There’s this idea from The Perry Bible Fellowship, which is one of those comics we talk about in the context of ‘one of the good webcomics.’ It is also responsible for the origin point of one of the most widespread neologisms in internet culture today (‘weeb’), but lesser known is the term Skub.
Skub typically is used in gamer circles to refer to something people fight about, often extensively, which does not matter, and does not have serious impact. It’s an idea that clearly picked up in tabletop conversations because we are a ridiculous people who will have extremely heated arguments that attempt to prove our own emotional states as factually correct rather than be willing to openly admit and respect our needs, or to respectfully handle conversations about ideas that aren’t themselves necessarily an attack. It’s tricky stuff, but we make up for it with years on end of extensive, pointless, preposterous fucking fighting over bullshit that doesn’t matter, which we then bikeshed super hard.
Thing is, in tabletop gaming, there’s a lot of stuff that’s player decisions or preference that we tend to try and cook into ‘right’ and ‘wrong.’ This can get super complicated, because it’s hard to tease out where some of these arguments have boundaries.
For example, Dungeons & Dragons is the largest corporate driven TTRPG in the world, and has been pretty much forever, and it is as a wing of Hasbro, part of a complex interconnected set of brands and franchises, some of which have been sketchy at best and some of which are having to do a lot of work to try and make good on deeply vile histories, like Monopoly. There’s an entire wing of how Hasbro wants to be a good corporate citizen which is itself, a big conversation that has an assumption in it that such a thing is possible. Then you can go one step above it, like how Dungeons & Dragons is itself an ecosystem all of its own, and whether things like encouraging others to create for it is an act of control or an attempt to address a power imbalance. There’s a whole conversation there about whether or not it’s possible for Dungeons & Dragons to be capable of good agency given a poisoned root. These are all big and complicated conversations and some of them only work with spherical gamers in a zero-G environment.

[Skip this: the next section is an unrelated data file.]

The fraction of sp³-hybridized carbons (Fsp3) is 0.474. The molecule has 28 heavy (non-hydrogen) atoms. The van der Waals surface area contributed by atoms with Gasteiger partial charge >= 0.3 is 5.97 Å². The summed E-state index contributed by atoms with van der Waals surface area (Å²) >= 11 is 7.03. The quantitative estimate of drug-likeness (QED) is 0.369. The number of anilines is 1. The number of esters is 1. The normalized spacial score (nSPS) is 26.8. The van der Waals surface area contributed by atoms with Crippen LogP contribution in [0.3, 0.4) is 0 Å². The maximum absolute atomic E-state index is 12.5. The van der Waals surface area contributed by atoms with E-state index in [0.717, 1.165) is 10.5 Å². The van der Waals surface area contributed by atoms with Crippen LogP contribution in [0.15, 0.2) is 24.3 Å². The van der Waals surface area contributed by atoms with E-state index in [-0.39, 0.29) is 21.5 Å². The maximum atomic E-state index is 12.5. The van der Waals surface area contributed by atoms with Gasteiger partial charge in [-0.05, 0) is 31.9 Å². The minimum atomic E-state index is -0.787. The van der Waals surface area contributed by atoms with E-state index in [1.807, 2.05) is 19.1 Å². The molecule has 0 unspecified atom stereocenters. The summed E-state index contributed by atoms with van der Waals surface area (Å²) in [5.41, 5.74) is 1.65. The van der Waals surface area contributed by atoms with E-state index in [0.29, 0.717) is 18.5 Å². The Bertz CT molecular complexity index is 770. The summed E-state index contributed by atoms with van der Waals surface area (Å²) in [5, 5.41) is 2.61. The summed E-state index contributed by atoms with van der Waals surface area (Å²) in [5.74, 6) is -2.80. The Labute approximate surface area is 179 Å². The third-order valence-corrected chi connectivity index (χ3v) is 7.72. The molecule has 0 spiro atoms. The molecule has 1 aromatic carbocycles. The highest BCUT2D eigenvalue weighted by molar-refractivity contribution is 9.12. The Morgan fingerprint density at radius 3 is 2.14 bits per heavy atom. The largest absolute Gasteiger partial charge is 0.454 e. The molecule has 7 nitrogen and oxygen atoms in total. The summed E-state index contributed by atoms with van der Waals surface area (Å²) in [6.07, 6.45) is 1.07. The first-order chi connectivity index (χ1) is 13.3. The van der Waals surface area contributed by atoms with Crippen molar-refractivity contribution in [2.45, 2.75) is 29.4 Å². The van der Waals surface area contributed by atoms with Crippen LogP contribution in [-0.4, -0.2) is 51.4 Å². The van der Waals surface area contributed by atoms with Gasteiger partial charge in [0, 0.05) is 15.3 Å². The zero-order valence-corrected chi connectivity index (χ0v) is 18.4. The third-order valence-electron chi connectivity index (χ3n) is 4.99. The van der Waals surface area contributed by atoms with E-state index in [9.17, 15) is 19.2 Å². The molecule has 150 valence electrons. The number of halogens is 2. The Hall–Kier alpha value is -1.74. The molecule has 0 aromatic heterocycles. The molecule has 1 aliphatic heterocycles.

But then you keep going down the line and you get into conversations that are definitely definitely skub, but which are being treated with the same tools and academic rigor as if the solution to racism is in the shape of a dice. What can exacerbate this is the work of people who are working hard to create in these spaces, where it’s not hard at all to, thanks to time spent working on critical tools, bring to bear long sentences that translate to what I enjoy is factually correct and what I don’t enjoy is wrong.
Personally, there’s a lot of skubby opinions that I like a lot to talk about, because if I know your flavour of skub, the stuff that matters to you that doesn’t matter in general, I know you better.
Anyway, I don’t like completely unstructured character building. Not my flavour of skub.